“Rates of Lyme disease continue to increase globally, underscoring the importance of a vaccine that may help protect both adults and children,” said Annaliesa Anderson, Ph.D., Senior Vice President and Chief Scientific Officer of Vaccine Research & Development at Pfizer. “These six-month antibody persistence data are encouraging, and we hope that the data generated from the Phase 3 studies will further support the positive evidence for VLA15 to date.”

Pending successful completion of the Phase 3 studies, Pfizer could potentially submit a Biologics License Application (BLA) to the U.S. Food and Drug Administration (FDA) and Marketing Authorisation Application (MAA) to the European Medicines Agency (EMA) in 2025.

About VLA15

VLA15 is the only Lyme disease vaccine candidate currently in clinical development. This investigational multivalent protein subunit vaccine uses an established mechanism of action for a Lyme disease vaccine that targets the outer surface protein A (OspA) of Borrelia burgdorferi, the bacteria that cause Lyme disease. OspA is a surface protein expressed by the bacteria when present in a tick. Blocking OspA inhibits the bacterium’s ability to leave the tick and infect humans. The vaccine covers the six most common OspA serotypes expressed by the Borrelia burgdorferi sensu lato species that are prevalent in North America and Europe. VLA15 has demonstrated a strong immune response and satisfactory safety profile in pre-clinical and clinical studies so far. Valneva and Pfizer entered into a collaboration agreement in April 2020 to co-develop VLA15, with updates to the terms within this agreement made in June 2022.3,4 The terms of the collaboration agreement include a $25 million milestone payment made to Valneva upon Pfizer’s initiation of the Phase 3 study. The program was granted Fast Track designation by the U.S. FDA in July 2017.5

About Clinical Study VLA15-221

VLA15-221 is a randomized, observer-blind, placebo-controlled Phase 2 study. It is the first clinical study with VLA15 which enrolled a pediatric population (5-17 years old).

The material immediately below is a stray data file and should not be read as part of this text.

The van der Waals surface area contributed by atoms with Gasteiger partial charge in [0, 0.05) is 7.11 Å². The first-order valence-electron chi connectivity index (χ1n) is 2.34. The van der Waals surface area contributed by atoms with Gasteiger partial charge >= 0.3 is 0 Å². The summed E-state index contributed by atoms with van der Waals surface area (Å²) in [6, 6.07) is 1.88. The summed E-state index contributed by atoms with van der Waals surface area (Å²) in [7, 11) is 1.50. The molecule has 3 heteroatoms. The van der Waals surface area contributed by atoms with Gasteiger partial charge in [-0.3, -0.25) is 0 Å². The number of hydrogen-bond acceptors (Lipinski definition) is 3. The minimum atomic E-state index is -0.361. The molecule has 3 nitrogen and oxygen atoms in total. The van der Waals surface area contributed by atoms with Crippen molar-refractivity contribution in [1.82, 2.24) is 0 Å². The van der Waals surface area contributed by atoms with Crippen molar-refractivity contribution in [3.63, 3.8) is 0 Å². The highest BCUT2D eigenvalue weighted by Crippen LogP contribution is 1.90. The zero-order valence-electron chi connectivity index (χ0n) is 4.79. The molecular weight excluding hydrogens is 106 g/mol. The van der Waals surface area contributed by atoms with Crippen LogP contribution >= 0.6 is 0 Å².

585 healthy participants received VLA15 at two different immunization schedules (Month 0-2-6 [N=190] or Month 0-6 [N=187]) or three doses of placebo (Month 0-2-6 [N=208]). Vaccine recipients received VLA15 at a dose of 180 µg, which was selected based on data generated in the two previous Phase 2 studies. The main safety and immunogenicity readout was performed one month after the primary vaccination series. A subset of participants will receive a booster dose of VLA15 or placebo at month 18 (booster phase) and will be followed for three additional years to monitor antibody persistence.

VLA15 is tested as an alum-adjuvanted formulation and administered intramuscularly. The study is being conducted at U.S. sites located in areas where Lyme disease is endemic and has enrolled both volunteers with a cleared past infection with Borrelia burgdorferi as well as Borrelia burgdorferi-naïve volunteers.

About Lyme Disease

Lyme disease is a systemic infection caused by Borrelia burgdorferi bacteria transmitted to humans by infected Ixodes ticks.6 It is considered the most common vector-borne illness in the Northern Hemisphere.7 While the true incidence of Lyme disease is unknown, it is estimated to annually affect approximately 476,000 people in the United States and 130,000 people in Europe.7,8 Early symptoms of Lyme disease (such as a gradually expanding erythematous rash called Erythema migrans or more nonspecific symptoms like fatigue, fever, headache, mild stiff neck, arthralgia or myalgia) are often overlooked or misinterpreted. Left untreated, the disease can disseminate and cause more serious complications affecting the joints (arthritis), the heart (carditis) or the nervous system.9 The medical need for vaccination against Lyme disease is steadily increasing as the geographic footprint of the disease widens.10